Wouldn’t you like to be the writer who first employed the phrase “from everlasting to everlasting”? I sure would.

Is “unsuspecting” a good way to be? No. And yes.

As we now arrive at the primary topic of this installment, “Unsuspecting,” I need to point something out about the NIV (New International Version). There is a current NIV translation you get in the “audio” tab on Bible Gateway, and there is an earlier NIV in my One-Year Bible published in 1986. As a result, frequent differences in wording occur. For example, “unsuspecting” is interchanged with “at peace” in Judges 18:7 and 18:10.

Note also that the format of this Bible resource is a pretty big chunk from the Old Testament, every day, in sequence from Genesis starting on January 1 to Revelation concluding on December 31; plus, each day, a shorter passage from the New Testament; some verses from one or more Psalms chapters; and, almost as a postscript (but not), a mere one or two verses from Proverbs. You could almost do the math here if you were so inclined (and I am so inclined; oh, yes, I am!):
365 days times some 28 words on average per day should equal about 10,220 words in the book of Proverbs. Guess what: I was less than 3% off. That’s pretty close! One website reports that Proverbs has 9,921 words. #BibleTrivia
Math… English… Argghhh! Which discipline do I enjoy more?

Synonyms and Antonyms
How interesting it is to examine words and the apparent nuances of difference in their meanings! Let’s look at the use of “unsuspecting” versus “at peace.” In context, the term so translated seems to mean “politically at peace, unworried about possible attack by other peoples.” See Judges 18:7-10.

Would you agree that “unsuspecting“ often hints that the person so described is misled into feeling at peace? In fiction, the word nearly always applies to someone about to become a victim: an unsuspecting pedestrian suddenly hears screeching tires and a roaring car engine. Will that pedestrian react in time? In nonfiction, the unsuspecting (and slower) gazelle may not be very happy to glance up and discover a cheetah charging. YIKES!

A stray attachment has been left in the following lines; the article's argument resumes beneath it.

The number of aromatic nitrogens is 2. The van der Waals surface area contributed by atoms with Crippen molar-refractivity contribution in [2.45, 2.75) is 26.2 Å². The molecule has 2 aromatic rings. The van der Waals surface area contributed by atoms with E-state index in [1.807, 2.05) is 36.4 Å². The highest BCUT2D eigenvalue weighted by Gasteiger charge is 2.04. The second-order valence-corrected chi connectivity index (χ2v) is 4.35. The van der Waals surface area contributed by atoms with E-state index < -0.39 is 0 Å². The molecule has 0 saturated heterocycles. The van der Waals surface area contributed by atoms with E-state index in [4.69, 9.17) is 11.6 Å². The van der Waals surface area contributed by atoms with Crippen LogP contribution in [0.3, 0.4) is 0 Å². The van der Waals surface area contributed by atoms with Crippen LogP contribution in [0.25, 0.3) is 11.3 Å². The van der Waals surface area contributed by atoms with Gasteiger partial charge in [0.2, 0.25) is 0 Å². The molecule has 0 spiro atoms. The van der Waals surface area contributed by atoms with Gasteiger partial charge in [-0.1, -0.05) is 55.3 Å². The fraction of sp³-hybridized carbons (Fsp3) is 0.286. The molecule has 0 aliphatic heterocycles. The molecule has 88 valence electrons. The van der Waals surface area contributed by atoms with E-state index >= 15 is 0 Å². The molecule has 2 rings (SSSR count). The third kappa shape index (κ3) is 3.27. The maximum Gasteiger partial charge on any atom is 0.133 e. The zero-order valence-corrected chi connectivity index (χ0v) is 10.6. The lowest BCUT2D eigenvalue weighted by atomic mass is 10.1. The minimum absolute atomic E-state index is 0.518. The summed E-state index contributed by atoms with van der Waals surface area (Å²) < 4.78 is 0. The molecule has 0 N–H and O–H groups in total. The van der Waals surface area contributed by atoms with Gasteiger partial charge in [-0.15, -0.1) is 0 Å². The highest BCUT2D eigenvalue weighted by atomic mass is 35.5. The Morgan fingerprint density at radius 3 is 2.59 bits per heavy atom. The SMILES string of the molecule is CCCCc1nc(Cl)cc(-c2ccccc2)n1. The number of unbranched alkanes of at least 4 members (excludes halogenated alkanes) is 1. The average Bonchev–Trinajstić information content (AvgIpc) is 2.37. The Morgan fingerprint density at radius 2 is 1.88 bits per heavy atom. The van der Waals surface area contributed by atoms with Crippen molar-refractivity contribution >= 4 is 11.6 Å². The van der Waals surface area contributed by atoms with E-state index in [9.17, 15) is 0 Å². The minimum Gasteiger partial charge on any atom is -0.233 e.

It’s not only synonyms that deserve scrutiny; opposite concepts do, too. Therefore, look with me at Assurance/Peacefulness/Unsuspecting versus Warning/Unease/Alertness:

“Always be on the alert,” we are warned in the New Testament. “Unsuspecting” suggests a parallel to the saying “ignorance is bliss” (bliss meaning peace). To feel safe and secure, like a cared-for infant or a cuddled household pet, is blissful, because sure-to-return discomforts and worries are temporarily forgotten.

In the Bible we find profound assurances such as “Be of good cheer; I have overcome the world” always in tension with warnings like the one mentioned at the start of the above paragraph. The New Testament must have scores of verses in each category. Here is just one more of each:
Nothing can separate us from the love of God. Romans 8:38-39
“The world will hate you as it has hated me.” John 15:18

And, so, that tension between assurance and warning, between peace and unease, between unsuspecting and alertness, will be a part of our Christ-follower journey until THE DAY of God’s appointing, when there shall be no more tears. I do not know whether my sojourn between now and that day will always find me journaling as avidly as at present. I do know it will take “from everlasting to everlasting” for me to exhaust the store of ideas, reflections, and word combinations that occur to me in response to such a wise and infinite Creator, in whose image I am wonderfully made.

And isn’t it exciting to realize that God’s children one day will actually understand what “from everlasting to everlasting” looks like and feels like? Then, the unfathomable depths of your mind and of mine, will find full expression. Complexity is a facet of God’s nature, and we are made in His image. In His eternal home, all of our complexities, presently too great for us to understand no matter how hard we try, will be employed perfectly and to their ultimate extent. Mental complexities, yes, but physical, too! At least, this is what I imagine.

In other words, we each may find ourselves able to be gymnasts, soloists, scientists, philosophers, orators, quarterbacks, weavers, composers, goldsmiths, pianists, horticulturists, teachers, masons, swimmers, and so forth, and so forth, and so forth! I won’t have to ponder ever again whether I like math more than English, or vice versa. #NoLimits #Perfection

And, forevermore, we will know the sweet privilege of staying unsuspecting.

Part 1, “Unsuspecting”
Coming up next: Part 2, “Everybody serves somebody”
Part 3, “The prayables”